Tobin Charney Quotes in Evicted
It took a certain skill to make a living off the city's poorest trailer park, a certain kind of initiative. Tobin’s strategy was simple. He would walk right up to a drug addict or a metal scrapper or a disabled grandmother and say, "I want my money." He would pound on the door until a tenant answered. It was almost impossible to hide the fact that you were home. It was hard to hide much of anything. Office Susie knew when your check arrived; she put it in your mailbox. And Lenny could plainly see if you had enough money to buy cigarettes or beer or a new bike for your kid but not enough to pay the rent.
When city or state officials pressured landlords—by ordering them to hire an outside security firm or by having a building inspector scrutinize their property—landlords often passed the pressure on to their tenants. There was also the matter of reestablishing control. The most effective way to assert, or reassert, ownership of land was to force people from it.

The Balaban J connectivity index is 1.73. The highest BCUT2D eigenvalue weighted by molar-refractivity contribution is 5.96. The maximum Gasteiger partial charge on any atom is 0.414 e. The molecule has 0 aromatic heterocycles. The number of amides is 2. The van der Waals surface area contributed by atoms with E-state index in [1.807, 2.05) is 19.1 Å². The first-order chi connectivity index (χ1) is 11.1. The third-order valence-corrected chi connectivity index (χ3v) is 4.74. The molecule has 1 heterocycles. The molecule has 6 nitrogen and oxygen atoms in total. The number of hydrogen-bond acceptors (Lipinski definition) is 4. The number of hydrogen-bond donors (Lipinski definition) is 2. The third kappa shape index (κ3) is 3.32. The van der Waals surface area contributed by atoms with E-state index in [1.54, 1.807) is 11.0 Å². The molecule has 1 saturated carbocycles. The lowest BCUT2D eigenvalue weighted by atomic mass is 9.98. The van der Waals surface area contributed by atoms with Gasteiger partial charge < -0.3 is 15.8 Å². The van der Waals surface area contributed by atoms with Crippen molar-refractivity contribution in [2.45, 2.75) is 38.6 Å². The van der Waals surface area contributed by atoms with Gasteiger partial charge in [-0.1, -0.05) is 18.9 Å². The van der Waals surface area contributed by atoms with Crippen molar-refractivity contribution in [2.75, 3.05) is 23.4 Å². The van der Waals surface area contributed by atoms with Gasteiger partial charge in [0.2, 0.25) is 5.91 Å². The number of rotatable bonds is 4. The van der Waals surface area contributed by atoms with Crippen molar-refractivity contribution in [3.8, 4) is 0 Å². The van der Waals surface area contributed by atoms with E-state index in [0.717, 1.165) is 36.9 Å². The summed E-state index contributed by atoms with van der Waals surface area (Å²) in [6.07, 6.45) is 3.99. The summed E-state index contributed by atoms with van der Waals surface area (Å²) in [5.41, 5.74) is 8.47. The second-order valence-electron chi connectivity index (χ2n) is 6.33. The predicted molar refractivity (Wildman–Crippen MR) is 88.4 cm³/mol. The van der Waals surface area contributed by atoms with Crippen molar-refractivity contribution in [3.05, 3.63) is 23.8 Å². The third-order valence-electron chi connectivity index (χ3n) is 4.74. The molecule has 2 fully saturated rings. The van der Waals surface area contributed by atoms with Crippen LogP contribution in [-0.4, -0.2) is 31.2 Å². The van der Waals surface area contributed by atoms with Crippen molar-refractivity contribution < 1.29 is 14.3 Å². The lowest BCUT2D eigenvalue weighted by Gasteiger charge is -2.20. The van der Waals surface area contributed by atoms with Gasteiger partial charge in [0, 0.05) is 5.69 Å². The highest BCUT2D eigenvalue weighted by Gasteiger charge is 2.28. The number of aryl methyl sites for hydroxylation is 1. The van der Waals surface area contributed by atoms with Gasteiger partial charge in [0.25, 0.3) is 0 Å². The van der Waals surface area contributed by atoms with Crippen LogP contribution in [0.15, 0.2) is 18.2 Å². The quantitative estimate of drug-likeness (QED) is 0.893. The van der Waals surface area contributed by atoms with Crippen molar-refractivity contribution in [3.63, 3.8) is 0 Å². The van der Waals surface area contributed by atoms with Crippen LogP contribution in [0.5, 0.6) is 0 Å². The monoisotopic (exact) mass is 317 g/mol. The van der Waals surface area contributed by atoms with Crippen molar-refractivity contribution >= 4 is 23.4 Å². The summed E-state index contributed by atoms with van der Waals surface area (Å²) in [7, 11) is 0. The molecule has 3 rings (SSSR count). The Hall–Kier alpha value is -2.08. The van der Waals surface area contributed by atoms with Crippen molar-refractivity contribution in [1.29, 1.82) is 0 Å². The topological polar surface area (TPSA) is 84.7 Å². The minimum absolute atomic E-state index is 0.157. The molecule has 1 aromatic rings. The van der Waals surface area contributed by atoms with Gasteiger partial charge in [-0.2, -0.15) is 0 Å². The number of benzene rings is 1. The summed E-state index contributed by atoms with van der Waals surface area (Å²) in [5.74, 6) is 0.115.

Some landlords neglected to screen tenants for the same reason payday lenders offered unsecured, high-interest loans to families with unpaid debt or lousy credit; for the same reason that the subprime industry gave mortgages to people who could not afford them; for the same reason Rent-A-Center allowed you to take home a new Hisense air conditioner or Klaussner “Lazarus” reclining sofa without running a credit check. There was a business model at the bottom of every market.
But for the most part, tenants had a high tolerance for inequality. They spent little time questioning the wide gulf separating their poverty from Tobin's wealth or asking why rent for a worn-out aluminum-wrapped trailer took such a large chunk of their income. Their focus was on smaller, more tangible problems […] Most renters in Milwaukee thought highly of their landlord. Who had time to protest inequality when you were trying to get the rotten spot in your floorboard patched before your daughter put her foot through it again? Who cared what the landlord was making as long as he was willing to work with you until you got back on your feet? There was always something worse than the trailer park, always room to drop lower.